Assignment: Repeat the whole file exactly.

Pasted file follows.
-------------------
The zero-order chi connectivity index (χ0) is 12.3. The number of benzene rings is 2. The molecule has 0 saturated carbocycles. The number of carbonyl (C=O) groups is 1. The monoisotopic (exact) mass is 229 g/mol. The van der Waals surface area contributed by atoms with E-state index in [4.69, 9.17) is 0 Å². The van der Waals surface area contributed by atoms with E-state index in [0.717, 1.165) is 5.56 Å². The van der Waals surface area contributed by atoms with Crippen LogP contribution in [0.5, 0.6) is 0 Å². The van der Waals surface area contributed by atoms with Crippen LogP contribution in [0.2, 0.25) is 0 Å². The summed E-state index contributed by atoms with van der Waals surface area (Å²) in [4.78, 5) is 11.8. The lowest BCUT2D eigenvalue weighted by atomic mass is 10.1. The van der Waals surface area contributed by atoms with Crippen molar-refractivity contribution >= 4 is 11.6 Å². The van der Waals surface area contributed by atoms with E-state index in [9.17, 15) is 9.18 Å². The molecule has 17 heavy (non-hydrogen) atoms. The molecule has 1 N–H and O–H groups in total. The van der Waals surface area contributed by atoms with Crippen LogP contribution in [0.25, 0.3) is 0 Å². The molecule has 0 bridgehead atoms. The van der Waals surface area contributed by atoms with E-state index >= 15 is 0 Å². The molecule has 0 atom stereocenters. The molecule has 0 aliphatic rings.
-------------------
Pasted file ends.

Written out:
The zero-order chi connectivity index (χ0) is 12.3. The number of benzene rings is 2. The molecule has 0 saturated carbocycles. The number of carbonyl (C=O) groups is 1. The monoisotopic (exact) mass is 229 g/mol. The van der Waals surface area contributed by atoms with E-state index in [4.69, 9.17) is 0 Å². The van der Waals surface area contributed by atoms with E-state index in [0.717, 1.165) is 5.56 Å². The van der Waals surface area contributed by atoms with Crippen LogP contribution in [0.5, 0.6) is 0 Å². The van der Waals surface area contributed by atoms with Crippen LogP contribution in [0.2, 0.25) is 0 Å². The summed E-state index contributed by atoms with van der Waals surface area (Å²) in [4.78, 5) is 11.8. The lowest BCUT2D eigenvalue weighted by atomic mass is 10.1. The van der Waals surface area contributed by atoms with Crippen molar-refractivity contribution >= 4 is 11.6 Å². The van der Waals surface area contributed by atoms with E-state index in [9.17, 15) is 9.18 Å². The molecule has 17 heavy (non-hydrogen) atoms. The molecule has 1 N–H and O–H groups in total. The van der Waals surface area contributed by atoms with Crippen LogP contribution in [0.25, 0.3) is 0 Å². The molecule has 0 bridgehead atoms. The van der Waals surface area contributed by atoms with E-state index >= 15 is 0 Å². The molecule has 0 atom stereocenters. The molecule has 0 aliphatic rings.